On April 10, in U.S. District Court of South Carolina's Charleston Division, Amazon argued to block a government's subpoena to turn over the purchase records of a Charleston real estate broker who the U.S. government alleged received child pornography. Ultimately, the government's effort to access the customer's book purchase records from Amazon officially ended after a plea arrangement was worked out between the defendant and authorities.
Nonetheless, American Booksellers Foundation for Free Expression President Chris Finan told BTW that he was pleased to see Amazon.com attempt to protect the privacy of their customer. "We supported Amazon's position in the case, and felt it was important to fight for the privacy of these records," said Finan. "If the case had gone forward, we would have considered filing an amicus brief as we did when Borders was fighting a subpoena in 2000."
After seizing defendant Calvert Huffines' computer on the suspicion that he visited and viewed Web sites that displayed child pornography, authorities found data suggesting that he was an Amazon customer. On January 15, 2003, the government subpoenaed Amazon and ordered the online bookseller to turn over detailed records of all purchases made by Huffines, including items purchased, description, method of payment, and shipping address.
Amazon responded that, while willing to cooperate with the government, it was concerned that the subpoena implicated privacy and First Amendment interests, and asked authorities to provide additional information to prove compelling need for the records. The government did not, at which point Amazon moved to quash the subpoena.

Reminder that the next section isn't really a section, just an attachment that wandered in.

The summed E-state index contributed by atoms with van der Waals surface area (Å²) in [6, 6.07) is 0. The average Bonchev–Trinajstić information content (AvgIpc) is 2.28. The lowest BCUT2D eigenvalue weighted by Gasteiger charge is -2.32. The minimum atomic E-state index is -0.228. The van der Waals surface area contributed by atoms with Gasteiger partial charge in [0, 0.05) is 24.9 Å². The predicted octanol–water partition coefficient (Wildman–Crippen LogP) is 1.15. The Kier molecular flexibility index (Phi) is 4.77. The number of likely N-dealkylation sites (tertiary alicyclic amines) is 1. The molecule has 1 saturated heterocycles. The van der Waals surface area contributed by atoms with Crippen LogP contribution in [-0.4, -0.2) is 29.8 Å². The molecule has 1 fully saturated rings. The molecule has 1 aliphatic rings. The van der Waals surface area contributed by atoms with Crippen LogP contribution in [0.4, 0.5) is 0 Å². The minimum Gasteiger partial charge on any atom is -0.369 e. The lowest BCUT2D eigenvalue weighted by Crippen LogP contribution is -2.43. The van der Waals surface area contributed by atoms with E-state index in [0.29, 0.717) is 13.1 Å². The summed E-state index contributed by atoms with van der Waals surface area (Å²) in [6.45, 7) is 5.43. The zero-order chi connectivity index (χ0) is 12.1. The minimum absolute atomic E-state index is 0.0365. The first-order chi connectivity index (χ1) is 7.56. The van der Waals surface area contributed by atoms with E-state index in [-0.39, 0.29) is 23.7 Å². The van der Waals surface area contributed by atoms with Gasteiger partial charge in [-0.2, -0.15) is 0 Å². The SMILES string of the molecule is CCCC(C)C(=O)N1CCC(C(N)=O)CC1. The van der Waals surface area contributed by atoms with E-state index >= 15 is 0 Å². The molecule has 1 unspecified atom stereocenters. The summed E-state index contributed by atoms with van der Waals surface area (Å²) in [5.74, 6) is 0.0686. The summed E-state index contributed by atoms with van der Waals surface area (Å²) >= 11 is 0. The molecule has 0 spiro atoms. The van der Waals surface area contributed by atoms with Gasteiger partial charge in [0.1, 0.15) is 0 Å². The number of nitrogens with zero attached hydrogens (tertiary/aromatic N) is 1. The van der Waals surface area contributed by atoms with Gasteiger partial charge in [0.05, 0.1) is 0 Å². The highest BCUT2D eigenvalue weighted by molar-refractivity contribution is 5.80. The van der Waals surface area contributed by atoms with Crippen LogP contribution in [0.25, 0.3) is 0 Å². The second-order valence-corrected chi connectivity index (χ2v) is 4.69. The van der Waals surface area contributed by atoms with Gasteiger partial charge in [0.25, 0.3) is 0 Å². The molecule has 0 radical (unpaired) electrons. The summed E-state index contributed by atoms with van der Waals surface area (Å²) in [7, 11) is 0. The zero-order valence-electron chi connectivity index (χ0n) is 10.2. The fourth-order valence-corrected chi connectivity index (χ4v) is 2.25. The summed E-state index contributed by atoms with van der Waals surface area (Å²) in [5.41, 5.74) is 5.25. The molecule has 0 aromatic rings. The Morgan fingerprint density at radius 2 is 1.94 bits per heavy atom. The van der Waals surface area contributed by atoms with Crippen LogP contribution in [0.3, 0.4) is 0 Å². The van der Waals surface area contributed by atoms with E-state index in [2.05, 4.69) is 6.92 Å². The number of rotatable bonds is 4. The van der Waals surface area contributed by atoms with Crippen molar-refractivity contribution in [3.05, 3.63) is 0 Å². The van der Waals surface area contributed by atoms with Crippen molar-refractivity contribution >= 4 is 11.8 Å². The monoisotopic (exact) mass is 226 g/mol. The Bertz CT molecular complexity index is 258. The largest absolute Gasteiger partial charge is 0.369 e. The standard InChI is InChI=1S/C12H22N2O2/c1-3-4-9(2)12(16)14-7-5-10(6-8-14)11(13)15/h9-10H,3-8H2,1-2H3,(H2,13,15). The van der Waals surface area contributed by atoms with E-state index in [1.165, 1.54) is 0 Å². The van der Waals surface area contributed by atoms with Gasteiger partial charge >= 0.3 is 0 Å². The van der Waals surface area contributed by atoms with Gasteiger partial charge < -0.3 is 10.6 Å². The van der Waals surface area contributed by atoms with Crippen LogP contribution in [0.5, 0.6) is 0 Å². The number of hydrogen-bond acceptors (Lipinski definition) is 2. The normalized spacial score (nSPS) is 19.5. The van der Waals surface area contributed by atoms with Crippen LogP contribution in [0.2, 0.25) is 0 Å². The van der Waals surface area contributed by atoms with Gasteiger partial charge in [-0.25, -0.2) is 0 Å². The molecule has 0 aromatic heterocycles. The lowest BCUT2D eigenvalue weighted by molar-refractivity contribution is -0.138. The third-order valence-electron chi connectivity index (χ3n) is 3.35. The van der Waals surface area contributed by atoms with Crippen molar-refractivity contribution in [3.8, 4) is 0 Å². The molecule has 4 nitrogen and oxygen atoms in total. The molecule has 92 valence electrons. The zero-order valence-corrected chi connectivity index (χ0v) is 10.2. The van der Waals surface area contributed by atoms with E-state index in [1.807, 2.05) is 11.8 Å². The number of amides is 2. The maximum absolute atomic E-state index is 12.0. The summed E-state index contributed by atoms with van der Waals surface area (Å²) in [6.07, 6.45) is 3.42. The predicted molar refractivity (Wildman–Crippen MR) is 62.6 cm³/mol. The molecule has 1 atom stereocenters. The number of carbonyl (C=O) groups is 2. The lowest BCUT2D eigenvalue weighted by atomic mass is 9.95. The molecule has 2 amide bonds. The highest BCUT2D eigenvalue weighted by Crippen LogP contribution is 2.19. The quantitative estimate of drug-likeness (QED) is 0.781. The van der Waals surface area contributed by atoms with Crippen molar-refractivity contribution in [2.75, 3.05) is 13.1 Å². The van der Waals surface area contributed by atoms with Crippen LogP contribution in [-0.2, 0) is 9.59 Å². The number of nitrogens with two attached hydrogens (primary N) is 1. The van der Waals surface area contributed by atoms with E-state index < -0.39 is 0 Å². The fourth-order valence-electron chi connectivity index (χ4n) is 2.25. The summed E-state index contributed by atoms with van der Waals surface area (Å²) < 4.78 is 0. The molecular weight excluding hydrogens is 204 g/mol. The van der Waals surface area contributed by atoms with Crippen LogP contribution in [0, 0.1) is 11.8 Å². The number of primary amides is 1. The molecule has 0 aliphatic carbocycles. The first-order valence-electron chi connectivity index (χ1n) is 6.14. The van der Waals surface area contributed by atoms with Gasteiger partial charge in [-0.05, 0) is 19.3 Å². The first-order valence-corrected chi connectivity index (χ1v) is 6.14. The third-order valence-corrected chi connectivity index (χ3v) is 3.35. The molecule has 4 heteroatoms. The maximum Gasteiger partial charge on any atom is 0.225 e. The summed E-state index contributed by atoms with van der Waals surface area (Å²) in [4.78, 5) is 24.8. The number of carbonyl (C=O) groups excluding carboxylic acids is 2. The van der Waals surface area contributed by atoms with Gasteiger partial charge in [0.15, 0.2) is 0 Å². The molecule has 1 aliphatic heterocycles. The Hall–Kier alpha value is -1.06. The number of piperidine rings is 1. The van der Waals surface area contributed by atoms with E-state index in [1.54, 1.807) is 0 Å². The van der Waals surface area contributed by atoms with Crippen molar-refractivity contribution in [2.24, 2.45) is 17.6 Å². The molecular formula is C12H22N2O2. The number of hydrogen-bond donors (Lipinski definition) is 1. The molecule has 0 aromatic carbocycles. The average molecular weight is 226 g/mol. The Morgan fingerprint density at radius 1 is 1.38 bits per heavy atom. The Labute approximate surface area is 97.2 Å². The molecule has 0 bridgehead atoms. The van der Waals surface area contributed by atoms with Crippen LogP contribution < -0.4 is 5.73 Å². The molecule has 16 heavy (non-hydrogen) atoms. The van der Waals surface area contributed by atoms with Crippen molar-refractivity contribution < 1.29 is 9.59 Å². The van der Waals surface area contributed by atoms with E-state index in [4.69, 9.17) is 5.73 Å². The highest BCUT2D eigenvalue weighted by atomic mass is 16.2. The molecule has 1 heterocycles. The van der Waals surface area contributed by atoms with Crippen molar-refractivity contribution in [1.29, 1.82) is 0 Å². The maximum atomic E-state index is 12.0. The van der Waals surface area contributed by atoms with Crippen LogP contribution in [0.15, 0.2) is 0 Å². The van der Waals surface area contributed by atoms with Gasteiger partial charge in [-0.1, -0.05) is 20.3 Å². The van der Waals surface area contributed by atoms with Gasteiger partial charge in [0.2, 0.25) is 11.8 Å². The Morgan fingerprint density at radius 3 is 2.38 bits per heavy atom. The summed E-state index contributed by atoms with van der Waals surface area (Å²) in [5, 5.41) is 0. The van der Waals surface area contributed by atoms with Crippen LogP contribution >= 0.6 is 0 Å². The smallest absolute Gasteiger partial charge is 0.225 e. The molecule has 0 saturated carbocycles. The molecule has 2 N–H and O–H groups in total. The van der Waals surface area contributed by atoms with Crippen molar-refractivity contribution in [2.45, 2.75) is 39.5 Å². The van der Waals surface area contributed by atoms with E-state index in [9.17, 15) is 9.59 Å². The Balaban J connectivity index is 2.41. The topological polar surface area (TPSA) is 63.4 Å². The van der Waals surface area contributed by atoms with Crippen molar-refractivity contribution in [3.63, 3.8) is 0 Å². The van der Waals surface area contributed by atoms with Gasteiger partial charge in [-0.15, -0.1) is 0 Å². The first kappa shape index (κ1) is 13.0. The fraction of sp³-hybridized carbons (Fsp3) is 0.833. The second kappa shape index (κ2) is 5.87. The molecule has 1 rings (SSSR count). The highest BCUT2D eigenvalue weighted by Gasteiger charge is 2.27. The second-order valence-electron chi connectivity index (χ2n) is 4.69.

In its "Memorandum of Law in Opposition to the United States' Motion to Compel and in Support of Motion of Amazon.com to Quash Third Party Subpoena," Amazon wrote:
"Bookstores, whether located on Main Street or on the World Wide Web, provide a constitutionally protected forum by which ideas are exchanged, affording book purchasers the opportunity to browse and buy books on any topic imaginable. While the First Amendment does not shield child pornography, the subpoena in this case is not directed to such unlawful material; rather, by the government's own admission, it is directed to lawful, fully protected First Amendment expressive works. While the government is not directly seizing books, it is doing perhaps an even more chilling exercise: scrutinizing private reading lists and passing judgment, on penalty of jail, not only on the content of the books but the character of those who read them."
On April 10 in District Court, a federal judge dismissed Amazon's argument and ordered Amazon to turn the records over. However, in a separate hearing -- in which the lawyer for the defendant successfully argued for motion to suppress the government's evidence -- U.S. District Judge David Norton put a hold on the magistrate's ruling, as reported by the Charleston Post and Courier. --David Grogan